Merchants should refer to TabaPay’s daily Chargebacks Report to view new chargeback cases and get status updates on existing disputes. The daily Chargebacks Report will show all cases opened in the past 150 days. The daily Exceptions Report identifies all funds movement related to chargebacks on that day.
When an issuer opens a chargeback dispute the cardholder’s payment is immediately reversed and the merchant’s account is debited.
The reason for a dispute can be found by referring to the exception code relayed in TabaPay’s daily Chargebacks Report. Exception codes are network-specific and assigned by issuers.
Merchants can dispute chargebacks by uploading relevant evidence (based on the exception code) via a file request link provided by TabaPay. This evidence is submitted to the card networks in a process known as representment. If a merchant takes no action and does not dispute a chargeback, the case will close 30 days after the exception date and there will be no further movement of funds.
Merchants can dispute a chargeback by following the steps outlined below:
- Create evidence to challenge the dispute: Evidence submitted during the representment process should directly address the exception code (Chargebacks Report, column 7) and the description (Chargebacks Report, column 8).
Evidence Document Requirements
The card networks will reject a merchant’s evidence and the dispute will not be represented if the following conditions are not met:
- A single PDF file
- File size cannot exceed 10 MB
- Documents must not exceed 18 pages in length
- Please ensure uploaded files are not encrypted or require a password. These are not allowable by the networks.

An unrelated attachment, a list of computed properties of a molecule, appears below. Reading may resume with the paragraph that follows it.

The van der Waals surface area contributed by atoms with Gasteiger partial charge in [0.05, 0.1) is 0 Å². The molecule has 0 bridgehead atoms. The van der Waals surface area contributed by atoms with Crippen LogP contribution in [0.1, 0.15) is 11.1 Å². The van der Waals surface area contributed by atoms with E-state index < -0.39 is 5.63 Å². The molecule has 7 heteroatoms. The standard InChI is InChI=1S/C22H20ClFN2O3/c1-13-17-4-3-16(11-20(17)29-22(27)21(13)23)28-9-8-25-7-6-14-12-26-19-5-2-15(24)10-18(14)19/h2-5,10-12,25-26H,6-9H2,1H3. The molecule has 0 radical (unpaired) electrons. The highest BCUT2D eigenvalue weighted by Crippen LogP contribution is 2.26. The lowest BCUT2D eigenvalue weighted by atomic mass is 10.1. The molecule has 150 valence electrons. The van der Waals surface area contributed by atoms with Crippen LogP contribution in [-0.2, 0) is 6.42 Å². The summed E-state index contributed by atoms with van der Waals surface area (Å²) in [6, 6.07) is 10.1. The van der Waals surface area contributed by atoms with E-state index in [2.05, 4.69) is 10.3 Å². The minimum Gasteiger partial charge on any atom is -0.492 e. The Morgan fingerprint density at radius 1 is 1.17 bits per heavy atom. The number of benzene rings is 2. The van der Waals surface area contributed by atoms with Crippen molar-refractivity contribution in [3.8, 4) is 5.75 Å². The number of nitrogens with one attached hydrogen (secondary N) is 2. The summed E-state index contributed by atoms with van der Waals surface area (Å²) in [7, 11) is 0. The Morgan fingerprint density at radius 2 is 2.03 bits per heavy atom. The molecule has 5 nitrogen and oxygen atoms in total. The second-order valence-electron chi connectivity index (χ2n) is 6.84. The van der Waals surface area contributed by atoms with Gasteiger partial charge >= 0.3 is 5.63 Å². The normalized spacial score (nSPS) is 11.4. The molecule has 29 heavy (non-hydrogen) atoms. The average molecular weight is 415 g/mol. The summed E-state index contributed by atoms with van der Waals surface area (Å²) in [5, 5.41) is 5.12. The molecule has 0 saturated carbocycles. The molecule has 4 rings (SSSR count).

File Name Requirements
The evidence document uploaded must be named with the chargeback’s Exception ID. (Example: ExceptionID.pdf)
- The Exception ID is a reference number generated by TabaPay and will identify each chargeback case throughout its lifecycle. It can be found in the merchant’s daily Chargebacks Report, column 5.
- Do not include any additional characters or spaces before or after the Exception ID in the document name. Documents that do not follow this naming convention will not be logged as received and the chargeback will not be represented.
- Submission deadline: Chargeback evidence must be uploaded by the merchant to TabaPay within 10 calendar days of the exception date (Chargebacks Report, column 9).
- Upload chargeback documentation: Documentation to dispute chargebacks is only accepted via the file request link for chargeback evidence assigned to the merchant by TabaPay. If you have not received this link, please send a request to [email protected] and include “chargebacks” in the subject line.
- Confirm that the document was properly uploaded: When evidence is uploaded successfully to TabaPay, the next day’s Chargebacks Report will show a corresponding change in Action Status (Chargebacks Report, column 10) from “Open – Merchant Debited” to “Documentation Received.”
- Monitor the status of chargeback disputes
- Status change updates can be found under Action Status (Chargeback Report, column 10).
- For most chargeback exception codes, the merchant receives a provisional credit at the time of representment. The issuer has 30 to 45 days (depending on the network) to review the merchant’s evidence. The issuer can either accept the evidence, in which case the provisional credit becomes permanent, or deny it, and the provisional credit will be reversed.
- In Visa Fraud (exception code 10) and Authorization (exception code 11) cases merchants are not granted a provisional credit at the time of representment. Funds will not move while a case is open unless the merchant wins the case.